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Payam Shayesteh1 Ashley Head1 Shilpi Chaudhary1 Sofie Yngman1 Nilcas Johansson1 Johan Knutsson1 Martin Hjort1 Samuli Urpelainen3 Sarah McKibbin1 Olof Persson1 Andrea Troian1 Francois Rochet2 Fabrice Bournel2 Anders Mikkelsen1 Rainer Timm1 Jean-Jacques Gallet2 Joachim Schnadt1

1, Lund University, Lund, , Sweden
3, Lund University, Lund, , Sweden
2, Sorbonne Universités - UPMC Univ Paris 06, Paris, , France

Atomic layer deposition (ALD) and chemical vapour deposition (CVD) are very important methods that enable a highly controlled growth of thin films [1]. The surface chemistry of the underlying processes remains, however, little understood. While idealised reaction mechanisms have been developed, they represent postulates rather than models based on the factual identification of surface species and kinetics [2]. New in situ and operando methods offer the prospect of gaining a much more thorough understanding of the involved molecular and atomic surface processes and (dynamic) structures, which, in turn, means that a much better knowledge basis can be achieved for the future improvement of materials and growth recipes (see, e.g. [3,4]). One such operando method, which can be applied to the investigation of ALD and CVD, is synchrotron-based ambient pressure x-ray photoelectron spectroscopy (APXPS). While conventional x-ray photoelectron spectroscopy (XPS) is limited to vacuum pressures of 10-5 mbar and below, APXPS can be carried out at realistic pressure. Today, most APXPS machines can operate at pressures up to the 10 mbar regime, which is an ideal match to the pressure regime used in standard ALD reactors.
Here, I will report on our recent efforts to apply synchrotron-based APXPS to the ALD/CVD of oxides (TiO2, SiO2, and HfO2) on semiconductor (InAs and Si) and oxide surfaces (TiO2, RuO2) [3-5]. I will show that APXPS allows the identification of the surface species occurring during thin film growth and the real-time monitoring of their evolution, presently with a time resolution of around 1 s. I will also report on our efforts to further improve instrumentation with the goal of achieving a much closer match of the APXPS sample environment with the geometries used in conventional ALD reactors. The development will also open for the use of a wider range of precursors and growth protocols. Further, we work on making the millisecond timescale attainable in the APXPS study of ALD.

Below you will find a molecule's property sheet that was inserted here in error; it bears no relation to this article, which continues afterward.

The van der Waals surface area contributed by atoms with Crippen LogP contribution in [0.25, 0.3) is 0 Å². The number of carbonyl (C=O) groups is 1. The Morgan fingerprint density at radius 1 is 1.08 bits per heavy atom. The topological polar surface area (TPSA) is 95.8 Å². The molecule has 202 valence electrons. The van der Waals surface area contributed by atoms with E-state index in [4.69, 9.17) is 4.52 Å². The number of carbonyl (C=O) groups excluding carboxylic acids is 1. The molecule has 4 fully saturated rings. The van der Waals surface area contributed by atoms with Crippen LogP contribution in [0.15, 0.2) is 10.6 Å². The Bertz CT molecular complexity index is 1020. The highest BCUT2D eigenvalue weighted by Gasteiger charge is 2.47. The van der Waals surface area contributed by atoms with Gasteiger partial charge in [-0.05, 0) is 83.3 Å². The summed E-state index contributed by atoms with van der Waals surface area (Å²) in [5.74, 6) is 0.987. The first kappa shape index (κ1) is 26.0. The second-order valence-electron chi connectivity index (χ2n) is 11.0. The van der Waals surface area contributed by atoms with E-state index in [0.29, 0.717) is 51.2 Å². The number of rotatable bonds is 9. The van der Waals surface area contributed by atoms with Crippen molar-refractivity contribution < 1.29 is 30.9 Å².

[1] V. Miikkulainen et al., J. Appl. Phys. 113 (2013) 021301.
[2] F. Zaera, Coord. Chem. Rev. 257 (2013) 3177.
[3] B. A. Sperling et al. Appl. Spectrosc. 67 (2013) 1003.
[4] K. Devloo-Casier et al., J. Vac. Sci. Technol. 32 (2014) 010801.
[3] S. Chaudhary et al. , J. Phys. Chem. C 119 (2015) 19149.
[4] A. R. Head et al. , J. Phys. Chem. C 120 (2016) 243.
[5] R. Timm et al., submitted (2017).

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